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Building situational humility and vulnerability

No one enjoys being vulnerable at work, especially as leaders. We’ve been taught that leaders need to show confidence, charisma, and courage, so vulnerability seems way off from what is expected of us. The truth is good leaders understand that leading with humility means being vulnerable at times to your team. This means knowing when to stand firm in your beliefs and when the situation calls for you to lead with humility and compassion. Showing vulnerability as leaders will help build a psychologically safe environment at work for your team members because they will not fear being ostracized for showing hesitations or uncertainties. When leaders are open and honest about their mistakes and shortcomings, they become more approachable to their team members who might otherwise be wary of saying the wrong thing or appearing weak in front of their boss.

More than anything, building personal relationships with your team members and actively listening and supporting them are undoubtedly the essentials to being a good leader. A leader who puts people first and demonstrates empathy, humility, and vulnerability is someone who leads with a human-centred approach. This model of leadership strives to create a workplace environment where all members feel heard, validated, and psychologically safe to speak their opinions. When a leader shifts their focus and priority from solely focusing on productivity to creating genuine connections with people, they need to adjust their thinking and learn to adapt to the needs of their team. After all, a human-centred approach to leadership means putting people first and being transparent with your expectations and intentions.

Why is psychological safety important?

Amy Edmondson from Harvard University coined the term “psychological safety” in a 1999 paper exploring its impact on team performance. According to Edmondson, “Psychological safety means an absence of interpersonal fear. When psychological safety is present, people can speak up with work-related content.” Leaders need to create an environment where team members feel psychologically safe to express workplace concerns and voice their opinions because authentic and open conversations are crucial in building strong relationships within a team.

What is the difference between humility and vulnerability?

As a leader, humility means having the strength to ask for help regardless of how you may be perceived. Vulnerability means being willing to share things about yourself in situations where you cannot control the outcome. Being able to admit to your shortcomings is a sign of humility and acknowledging your insecurities is a sign of vulnerability. At its core, the essence of humility and vulnerability is about courage: the courage to admit that as a leader, you make mistakes and are constantly learning, like everyone else.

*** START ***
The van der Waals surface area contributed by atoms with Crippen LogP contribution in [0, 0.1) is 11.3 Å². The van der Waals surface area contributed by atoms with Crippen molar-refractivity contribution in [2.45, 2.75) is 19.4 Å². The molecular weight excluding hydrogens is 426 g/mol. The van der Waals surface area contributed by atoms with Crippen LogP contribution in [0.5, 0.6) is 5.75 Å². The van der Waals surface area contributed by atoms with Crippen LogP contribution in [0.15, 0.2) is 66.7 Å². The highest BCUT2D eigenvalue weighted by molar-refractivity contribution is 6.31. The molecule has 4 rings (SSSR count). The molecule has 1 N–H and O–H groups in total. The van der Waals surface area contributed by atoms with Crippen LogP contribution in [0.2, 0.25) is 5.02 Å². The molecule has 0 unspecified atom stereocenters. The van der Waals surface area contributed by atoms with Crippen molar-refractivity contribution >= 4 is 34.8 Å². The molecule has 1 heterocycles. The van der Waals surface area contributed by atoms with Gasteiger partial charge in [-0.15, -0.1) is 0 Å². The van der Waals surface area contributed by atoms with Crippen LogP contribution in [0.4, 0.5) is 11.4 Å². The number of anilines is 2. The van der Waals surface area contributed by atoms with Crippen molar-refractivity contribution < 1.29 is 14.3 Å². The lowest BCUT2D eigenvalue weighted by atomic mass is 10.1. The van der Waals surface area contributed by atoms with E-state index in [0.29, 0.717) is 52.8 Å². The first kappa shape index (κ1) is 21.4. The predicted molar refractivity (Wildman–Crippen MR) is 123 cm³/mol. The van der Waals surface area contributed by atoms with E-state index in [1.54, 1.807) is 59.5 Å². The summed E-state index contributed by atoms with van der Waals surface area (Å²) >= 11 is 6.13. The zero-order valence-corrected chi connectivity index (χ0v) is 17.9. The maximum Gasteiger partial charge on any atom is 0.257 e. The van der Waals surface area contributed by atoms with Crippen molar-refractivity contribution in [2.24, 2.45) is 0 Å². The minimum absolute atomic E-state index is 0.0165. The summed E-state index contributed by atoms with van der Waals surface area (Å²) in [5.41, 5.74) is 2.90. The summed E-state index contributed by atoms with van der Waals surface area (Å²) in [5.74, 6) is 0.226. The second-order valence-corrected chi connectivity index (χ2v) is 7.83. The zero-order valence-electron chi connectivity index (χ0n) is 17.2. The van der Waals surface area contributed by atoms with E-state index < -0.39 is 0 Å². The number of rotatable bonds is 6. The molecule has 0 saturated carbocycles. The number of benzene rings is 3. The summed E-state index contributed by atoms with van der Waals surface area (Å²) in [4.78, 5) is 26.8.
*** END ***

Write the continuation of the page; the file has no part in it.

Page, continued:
When we have established genuine relationships with our team members, showing our vulnerability comes naturally because of that relationship and mutual care for one another. Building humility and vulnerability in ourselves is critical to leading a thriving team, but it takes time and courage. Here are six ways you can build up situational humility and vulnerability:

Six ways to build up humility and vulnerability as leaders:

  1. Normalize making mistakes. We all make mistakes—it’s unavoidable. Good leaders understand this and do not penalize their team for making an honest mistake at work. Choosing to view mistakes as learning opportunities instills confidence in your team and encourages them to take healthy risks.
  2. Embrace learning. When we are open to learning new things and taking active steps in doing so, we show our team members that personal development is something worth doing. As leaders, embracing learning means admitting you do not know everything, and that requires courage.
  3. Lead by example. Leaders are role models, and the way we behave around our team members matters. Whether we are being confident or showing humility, the way we lead speaks more to our team than our words. Intelligent leaders recognize this and actively lead in ways that encourage their teams to do the same.
  4. Act with compassion. Leaders who act with compassion show their team members that they genuinely care about them. Being compassionate towards your team is key to leading with a human-centred approach. When leaders show compassion and understanding, they build up psychological safety in the workplace.
  5. Demonstrate empathy. Empathetic leaders listen actively and strive to understand the concerns of their team members. Being empathetic allows employees to feel valued, cared for, and understood. When leaders demonstrate empathy, they are building strong interpersonal relationships.
  6. Communicate effectively. Clear and effective communication is essential for leaders who want to enhance psychological safety in the workplace because it minimizes miscommunications, confusion, and uncertainties when it comes to work-related tasks.

When we strive to lead with humility and vulnerability, we are leading through a human-centred approach. At Humanicity, it is our goal to help you create a workplace where your employees thrive.